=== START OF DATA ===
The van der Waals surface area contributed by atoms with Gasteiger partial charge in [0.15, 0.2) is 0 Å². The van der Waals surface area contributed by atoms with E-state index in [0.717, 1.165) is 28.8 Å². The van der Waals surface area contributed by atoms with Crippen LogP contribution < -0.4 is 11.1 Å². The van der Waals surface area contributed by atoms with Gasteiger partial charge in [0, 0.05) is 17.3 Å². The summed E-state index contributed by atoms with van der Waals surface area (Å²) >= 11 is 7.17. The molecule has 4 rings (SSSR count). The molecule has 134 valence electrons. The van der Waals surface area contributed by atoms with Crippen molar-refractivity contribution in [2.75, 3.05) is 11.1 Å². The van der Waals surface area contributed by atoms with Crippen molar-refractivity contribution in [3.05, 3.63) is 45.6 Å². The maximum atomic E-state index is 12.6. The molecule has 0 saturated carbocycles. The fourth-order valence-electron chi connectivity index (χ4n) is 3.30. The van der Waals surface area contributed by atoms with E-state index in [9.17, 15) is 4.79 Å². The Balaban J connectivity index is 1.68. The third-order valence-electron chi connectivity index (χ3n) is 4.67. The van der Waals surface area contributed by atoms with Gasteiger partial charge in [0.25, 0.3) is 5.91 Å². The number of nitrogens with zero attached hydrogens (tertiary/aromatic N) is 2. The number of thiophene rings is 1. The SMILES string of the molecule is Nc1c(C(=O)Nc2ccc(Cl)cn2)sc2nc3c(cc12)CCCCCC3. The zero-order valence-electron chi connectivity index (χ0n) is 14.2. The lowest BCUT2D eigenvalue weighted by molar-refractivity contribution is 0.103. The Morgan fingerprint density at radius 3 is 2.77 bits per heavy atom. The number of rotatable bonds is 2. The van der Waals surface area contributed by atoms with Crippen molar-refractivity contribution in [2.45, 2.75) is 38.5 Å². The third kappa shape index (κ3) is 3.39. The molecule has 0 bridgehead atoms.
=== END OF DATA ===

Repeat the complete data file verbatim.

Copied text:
The van der Waals surface area contributed by atoms with Gasteiger partial charge in [0.15, 0.2) is 0 Å². The van der Waals surface area contributed by atoms with E-state index in [0.717, 1.165) is 28.8 Å². The van der Waals surface area contributed by atoms with Crippen LogP contribution < -0.4 is 11.1 Å². The van der Waals surface area contributed by atoms with Gasteiger partial charge in [0, 0.05) is 17.3 Å². The summed E-state index contributed by atoms with van der Waals surface area (Å²) >= 11 is 7.17. The molecule has 4 rings (SSSR count). The molecule has 134 valence electrons. The van der Waals surface area contributed by atoms with Crippen molar-refractivity contribution in [2.75, 3.05) is 11.1 Å². The van der Waals surface area contributed by atoms with Crippen molar-refractivity contribution in [3.05, 3.63) is 45.6 Å². The maximum atomic E-state index is 12.6. The molecule has 0 saturated carbocycles. The fourth-order valence-electron chi connectivity index (χ4n) is 3.30. The van der Waals surface area contributed by atoms with E-state index in [9.17, 15) is 4.79 Å². The Balaban J connectivity index is 1.68. The third-order valence-electron chi connectivity index (χ3n) is 4.67. The van der Waals surface area contributed by atoms with Gasteiger partial charge in [0.25, 0.3) is 5.91 Å². The number of nitrogens with zero attached hydrogens (tertiary/aromatic N) is 2. The number of thiophene rings is 1. The SMILES string of the molecule is Nc1c(C(=O)Nc2ccc(Cl)cn2)sc2nc3c(cc12)CCCCCC3. The zero-order valence-electron chi connectivity index (χ0n) is 14.2. The lowest BCUT2D eigenvalue weighted by molar-refractivity contribution is 0.103. The Morgan fingerprint density at radius 3 is 2.77 bits per heavy atom. The number of rotatable bonds is 2. The van der Waals surface area contributed by atoms with Crippen molar-refractivity contribution in [2.45, 2.75) is 38.5 Å². The third kappa shape index (κ3) is 3.39. The molecule has 0 bridgehead atoms.